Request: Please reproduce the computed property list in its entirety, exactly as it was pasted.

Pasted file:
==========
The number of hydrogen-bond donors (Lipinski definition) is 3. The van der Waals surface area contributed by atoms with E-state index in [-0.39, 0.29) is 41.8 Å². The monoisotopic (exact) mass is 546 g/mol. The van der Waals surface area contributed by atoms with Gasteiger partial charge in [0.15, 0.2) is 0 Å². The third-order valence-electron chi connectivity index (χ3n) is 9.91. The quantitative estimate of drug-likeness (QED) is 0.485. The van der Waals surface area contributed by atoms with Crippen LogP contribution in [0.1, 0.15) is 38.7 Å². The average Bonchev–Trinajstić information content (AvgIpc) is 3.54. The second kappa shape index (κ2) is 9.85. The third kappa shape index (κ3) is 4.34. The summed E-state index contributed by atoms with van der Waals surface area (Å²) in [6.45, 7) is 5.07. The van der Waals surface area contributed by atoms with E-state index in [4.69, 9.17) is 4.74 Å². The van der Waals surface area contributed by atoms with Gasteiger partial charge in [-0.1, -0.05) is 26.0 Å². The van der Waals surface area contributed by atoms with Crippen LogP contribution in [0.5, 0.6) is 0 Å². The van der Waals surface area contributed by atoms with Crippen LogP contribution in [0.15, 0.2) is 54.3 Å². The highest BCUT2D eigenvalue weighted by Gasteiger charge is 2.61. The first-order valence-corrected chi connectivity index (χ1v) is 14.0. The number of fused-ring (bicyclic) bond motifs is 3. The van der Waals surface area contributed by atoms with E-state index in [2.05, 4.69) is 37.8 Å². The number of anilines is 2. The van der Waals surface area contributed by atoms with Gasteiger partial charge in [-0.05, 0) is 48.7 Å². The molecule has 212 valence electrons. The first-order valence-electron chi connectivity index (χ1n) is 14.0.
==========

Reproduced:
The number of hydrogen-bond donors (Lipinski definition) is 3. The van der Waals surface area contributed by atoms with E-state index in [-0.39, 0.29) is 41.8 Å². The monoisotopic (exact) mass is 546 g/mol. The van der Waals surface area contributed by atoms with Gasteiger partial charge in [0.15, 0.2) is 0 Å². The third-order valence-electron chi connectivity index (χ3n) is 9.91. The quantitative estimate of drug-likeness (QED) is 0.485. The van der Waals surface area contributed by atoms with Crippen LogP contribution in [0.1, 0.15) is 38.7 Å². The average Bonchev–Trinajstić information content (AvgIpc) is 3.54. The second kappa shape index (κ2) is 9.85. The third kappa shape index (κ3) is 4.34. The summed E-state index contributed by atoms with van der Waals surface area (Å²) in [6.45, 7) is 5.07. The van der Waals surface area contributed by atoms with E-state index in [4.69, 9.17) is 4.74 Å². The van der Waals surface area contributed by atoms with Gasteiger partial charge in [-0.1, -0.05) is 26.0 Å². The van der Waals surface area contributed by atoms with Crippen LogP contribution in [0.5, 0.6) is 0 Å². The van der Waals surface area contributed by atoms with Crippen LogP contribution in [0.15, 0.2) is 54.3 Å². The highest BCUT2D eigenvalue weighted by Gasteiger charge is 2.61. The first-order valence-corrected chi connectivity index (χ1v) is 14.0. The number of fused-ring (bicyclic) bond motifs is 3. The van der Waals surface area contributed by atoms with E-state index in [2.05, 4.69) is 37.8 Å². The number of anilines is 2. The van der Waals surface area contributed by atoms with Gasteiger partial charge in [-0.05, 0) is 48.7 Å². The molecule has 212 valence electrons. The first-order valence-electron chi connectivity index (χ1n) is 14.0.